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What is the Sardinia DNA Region on Ancestry?

Did you see the Sardinia DNA region on your Ancestry results? In this post, learn where this region is located, how you may have inherited it, and how to trace your Sardinia ancestry.

I first became interested in researching this region when my daughter noticed it on her results. Her AncestryDNA results show 1% Sardinia, which she knows that she inherited from her father’s side of the family.

There are millions of people living all around the world, especially in the United States and Latin America, that might have ancestors from the Sardinia region. This is amazing, since there are only currently a little over 1.5 million people living in Sardinia today.

Where is the Sardinia DNA Region on Ancestry located?

The Sardinia DNA region is located on the island of Sardinia, which can be found in the Mediterranean Sea, just off the coast of Italy. At just over 9,300 square miles in size, this large island is one of 20 Italian districts.

Below, you can see a map of Italy and the location of Sardinia. Many people see the country of Italy as the shape of a “boot”, and Sardinia is sometimes described as a “football” (for us Americans, a soccer ball) being kicked by the boot.

Where is the Sardinia DNA Region on Ancestry located
The red arrow points to the island of Sardinia

The island location of Sardinia has resulted in some degree of genetic isolation, which is likely one of the reasons why this region can be specifically defined for those with Italian ancestry. Humans have been living in Sardinia for tens of thousands of years, which means that the region has a very rich and unique history.

Which country is part of the Sardinia DNA region?

Sardinia is one of the largest islands in the Mediterranean Sea and is part of Italy, as was mentioned above. This DNA region is consolidated to the island of Sardinia, which means that there are no countries other than Italy that are considered part of this region.

The people of the island of Sardinia, which was known for hundreds of years as the Kingdom of Sardnia, struggled to for independence from rulers in Spain and Austria, among others. However, political control of the island was passed to the House of Savoy in 1718, and has been connected to the area that we know as modern Italy ever since.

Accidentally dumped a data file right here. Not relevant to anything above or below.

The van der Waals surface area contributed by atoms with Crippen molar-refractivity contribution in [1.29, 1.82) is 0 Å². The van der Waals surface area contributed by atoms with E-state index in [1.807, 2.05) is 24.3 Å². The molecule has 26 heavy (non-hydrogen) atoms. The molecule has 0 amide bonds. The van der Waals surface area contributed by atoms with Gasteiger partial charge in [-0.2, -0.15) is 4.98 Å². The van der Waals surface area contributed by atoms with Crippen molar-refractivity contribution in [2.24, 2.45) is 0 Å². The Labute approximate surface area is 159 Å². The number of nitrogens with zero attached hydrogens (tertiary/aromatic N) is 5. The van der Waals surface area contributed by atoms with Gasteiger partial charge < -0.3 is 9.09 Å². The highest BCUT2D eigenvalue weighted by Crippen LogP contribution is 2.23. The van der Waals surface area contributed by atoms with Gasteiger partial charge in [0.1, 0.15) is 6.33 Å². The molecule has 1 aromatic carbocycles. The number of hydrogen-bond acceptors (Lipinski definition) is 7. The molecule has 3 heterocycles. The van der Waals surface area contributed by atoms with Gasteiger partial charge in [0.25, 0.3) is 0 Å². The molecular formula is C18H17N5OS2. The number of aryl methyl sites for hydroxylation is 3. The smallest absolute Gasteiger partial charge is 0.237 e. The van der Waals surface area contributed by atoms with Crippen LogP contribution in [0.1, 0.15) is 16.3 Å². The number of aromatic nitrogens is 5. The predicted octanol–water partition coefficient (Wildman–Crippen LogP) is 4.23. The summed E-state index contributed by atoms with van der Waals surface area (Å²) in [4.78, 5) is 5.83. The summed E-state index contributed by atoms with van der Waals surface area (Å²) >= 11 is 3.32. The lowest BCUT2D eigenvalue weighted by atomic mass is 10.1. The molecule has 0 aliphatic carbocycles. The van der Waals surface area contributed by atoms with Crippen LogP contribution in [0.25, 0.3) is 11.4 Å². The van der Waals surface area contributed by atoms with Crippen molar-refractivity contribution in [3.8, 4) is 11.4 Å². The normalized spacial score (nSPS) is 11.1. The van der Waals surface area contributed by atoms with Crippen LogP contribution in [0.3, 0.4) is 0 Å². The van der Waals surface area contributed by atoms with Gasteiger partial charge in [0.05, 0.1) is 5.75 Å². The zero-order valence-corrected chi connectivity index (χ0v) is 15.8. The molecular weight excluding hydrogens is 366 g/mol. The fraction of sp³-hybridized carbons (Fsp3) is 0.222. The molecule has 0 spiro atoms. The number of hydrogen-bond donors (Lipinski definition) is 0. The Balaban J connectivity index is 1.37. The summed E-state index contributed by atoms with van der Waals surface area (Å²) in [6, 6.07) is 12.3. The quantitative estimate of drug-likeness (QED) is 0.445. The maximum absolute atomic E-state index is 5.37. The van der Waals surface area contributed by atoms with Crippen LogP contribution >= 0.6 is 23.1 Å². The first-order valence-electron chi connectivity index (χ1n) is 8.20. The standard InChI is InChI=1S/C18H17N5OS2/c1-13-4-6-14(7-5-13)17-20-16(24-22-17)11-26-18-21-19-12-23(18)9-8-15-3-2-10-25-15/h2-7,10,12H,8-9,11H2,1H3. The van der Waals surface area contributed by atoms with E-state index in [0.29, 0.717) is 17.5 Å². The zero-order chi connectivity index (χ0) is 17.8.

You might be surprised to know that prior to the 1700s, most people in Sardinia spoke Sardinian, which is a lesser-known Romance language. Many modern Sardinians are bilingual and speak Italian, Sardinian, or even Spanish.

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How did you get Sardinia DNA in your Ancestry results?

If you have known Italian ancestry, then this is the most likely way that you inherited DNA matching the Sardinia region. Even if your most recent Italian ancestors did not live on the island of Sardinia, you should still consider researching this line of your ancestry first.

Despite traveling being more difficult than it is today, our ancestors were very good at traveling and migrating within small regions for economic opportunities, and even for marriage. This means that if you have Italian ancestors from one region, you may consider that they might have had ancestors that migrated away from Sardinia to other parts of Italy.

Some people are very surprised to see Sardinia in their DNA results because they have no known Italian ancestry. If you are among this group of people, there are ways that you can determine which ancestor likely passed down your Sardinian DNA to you, so don’t worry.

You may have inherited DNA matching Sardinia from ancestors from a nearby region

If you know that you have ancestors from a region that is geographically close to Sardinia, such as other parts of Italy, Tunisia, or even France (especially Corsica) or Algeria, then these ancestors may be the source of the portions of your DNA that match the Sardinia region.

Your Sardinia DNA may have been inherited indirectly through migrating ancestors